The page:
The difference is that when those very angry and disaffected white people carry their guns around and even point them at law enforcement they’re seen as standing up for their rights. When they do cross the line and kill people, including police officers, they somehow manage to be taken alive. If they manage to avoid capture long enough they become legends and romantic, in a literary sense, outlaws. That’s the way it seems, at least. Prove me wrong.

My point is that these agitated individuals are going to act out. Seeing other people act out will trigger them to act out.

I don’t — and the vast majority of people don’t — want to see any lives lost. The whole point of the protests is to stop people from being killed. It’s to stop the needless violence. It’s to stop the escalation of minor infractions and encounters into life and death situations.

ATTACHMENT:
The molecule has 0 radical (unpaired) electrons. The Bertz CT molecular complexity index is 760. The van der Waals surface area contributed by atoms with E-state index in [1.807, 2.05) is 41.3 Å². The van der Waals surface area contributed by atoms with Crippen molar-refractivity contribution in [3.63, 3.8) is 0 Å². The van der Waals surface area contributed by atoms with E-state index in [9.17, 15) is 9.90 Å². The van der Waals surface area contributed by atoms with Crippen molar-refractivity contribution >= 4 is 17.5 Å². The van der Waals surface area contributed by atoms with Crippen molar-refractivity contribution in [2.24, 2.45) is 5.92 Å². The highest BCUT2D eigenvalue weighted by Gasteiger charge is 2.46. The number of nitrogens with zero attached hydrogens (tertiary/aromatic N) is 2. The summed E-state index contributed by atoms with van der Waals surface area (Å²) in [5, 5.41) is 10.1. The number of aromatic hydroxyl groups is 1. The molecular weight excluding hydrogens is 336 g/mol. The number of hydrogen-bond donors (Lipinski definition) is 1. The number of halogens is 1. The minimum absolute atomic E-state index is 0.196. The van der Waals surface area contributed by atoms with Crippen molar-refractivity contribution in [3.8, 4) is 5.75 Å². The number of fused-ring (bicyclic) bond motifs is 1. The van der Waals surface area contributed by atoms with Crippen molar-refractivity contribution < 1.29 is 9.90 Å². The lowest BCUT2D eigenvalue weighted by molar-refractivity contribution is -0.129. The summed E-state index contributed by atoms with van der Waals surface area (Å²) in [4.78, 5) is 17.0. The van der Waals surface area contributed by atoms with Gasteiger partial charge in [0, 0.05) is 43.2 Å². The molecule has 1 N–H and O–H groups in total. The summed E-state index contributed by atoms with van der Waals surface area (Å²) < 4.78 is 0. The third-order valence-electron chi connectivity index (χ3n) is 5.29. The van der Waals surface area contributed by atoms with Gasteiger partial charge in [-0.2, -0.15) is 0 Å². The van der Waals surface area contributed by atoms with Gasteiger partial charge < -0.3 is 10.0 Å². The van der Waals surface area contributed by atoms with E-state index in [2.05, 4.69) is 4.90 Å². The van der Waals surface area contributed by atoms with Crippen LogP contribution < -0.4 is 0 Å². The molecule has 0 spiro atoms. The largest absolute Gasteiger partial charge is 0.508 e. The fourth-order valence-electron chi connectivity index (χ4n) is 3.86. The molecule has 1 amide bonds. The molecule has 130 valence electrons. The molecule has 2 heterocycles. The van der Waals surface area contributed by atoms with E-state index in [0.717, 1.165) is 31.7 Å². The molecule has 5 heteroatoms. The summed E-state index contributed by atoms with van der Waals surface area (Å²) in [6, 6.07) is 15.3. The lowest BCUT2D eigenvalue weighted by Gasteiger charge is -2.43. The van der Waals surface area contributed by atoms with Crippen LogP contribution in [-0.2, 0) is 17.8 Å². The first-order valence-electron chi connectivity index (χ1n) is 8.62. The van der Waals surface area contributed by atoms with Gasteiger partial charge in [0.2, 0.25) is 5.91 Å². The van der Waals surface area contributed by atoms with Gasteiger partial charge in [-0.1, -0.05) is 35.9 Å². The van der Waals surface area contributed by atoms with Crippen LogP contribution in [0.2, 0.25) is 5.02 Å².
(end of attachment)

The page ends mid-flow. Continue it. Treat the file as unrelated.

If you can not see the humanity of another individual because other people belonging to the same group have done wrong — if you choose to refuse to see it for the sake of rhetoric — you’ve got issues. You may be in danger of overdosing on toxic amounts of irony. Plus you’re not helping.

You can’t claim to want justice if you choose to be a bigot.

Eric Garner’s daughter gets it. She visited the memorial for Liu and Ramos. While some cops are faux counter-protesting and mocking her father’s death by wearing “I can breathe” shirts, she’s displaying some actual humanity and compassion.



The assholes and lunatics are a small percentage of us all. We’re allowing them to shape the debate and our reality because they appeal to our emotions — prejudices, fears — and confirm our narrow, self-reinforced world views.

This has to stop.